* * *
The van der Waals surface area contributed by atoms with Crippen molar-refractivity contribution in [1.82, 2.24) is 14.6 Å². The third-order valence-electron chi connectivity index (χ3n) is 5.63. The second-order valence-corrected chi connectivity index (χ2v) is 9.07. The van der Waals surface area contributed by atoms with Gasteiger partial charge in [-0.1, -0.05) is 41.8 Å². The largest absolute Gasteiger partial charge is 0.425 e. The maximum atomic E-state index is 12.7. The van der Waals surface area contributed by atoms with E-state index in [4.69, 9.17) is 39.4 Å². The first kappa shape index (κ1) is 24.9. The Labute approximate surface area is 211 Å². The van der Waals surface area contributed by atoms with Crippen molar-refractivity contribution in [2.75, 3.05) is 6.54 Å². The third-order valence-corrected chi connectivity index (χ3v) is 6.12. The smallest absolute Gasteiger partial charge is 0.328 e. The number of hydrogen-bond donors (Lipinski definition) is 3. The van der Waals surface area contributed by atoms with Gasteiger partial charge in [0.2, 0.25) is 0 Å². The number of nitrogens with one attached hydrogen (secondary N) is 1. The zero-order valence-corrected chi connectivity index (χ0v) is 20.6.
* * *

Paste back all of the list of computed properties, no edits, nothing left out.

The van der Waals surface area contributed by atoms with Crippen molar-refractivity contribution in [1.82, 2.24) is 14.6 Å². The third-order valence-electron chi connectivity index (χ3n) is 5.63. The second-order valence-corrected chi connectivity index (χ2v) is 9.07. The van der Waals surface area contributed by atoms with Gasteiger partial charge in [-0.1, -0.05) is 41.8 Å². The largest absolute Gasteiger partial charge is 0.425 e. The maximum atomic E-state index is 12.7. The van der Waals surface area contributed by atoms with E-state index in [4.69, 9.17) is 39.4 Å². The first kappa shape index (κ1) is 24.9. The Labute approximate surface area is 211 Å². The van der Waals surface area contributed by atoms with Crippen molar-refractivity contribution in [2.75, 3.05) is 6.54 Å². The third-order valence-corrected chi connectivity index (χ3v) is 6.12. The smallest absolute Gasteiger partial charge is 0.328 e. The number of hydrogen-bond donors (Lipinski definition) is 3. The van der Waals surface area contributed by atoms with Gasteiger partial charge in [0.2, 0.25) is 0 Å². The number of nitrogens with one attached hydrogen (secondary N) is 1. The zero-order valence-corrected chi connectivity index (χ0v) is 20.6.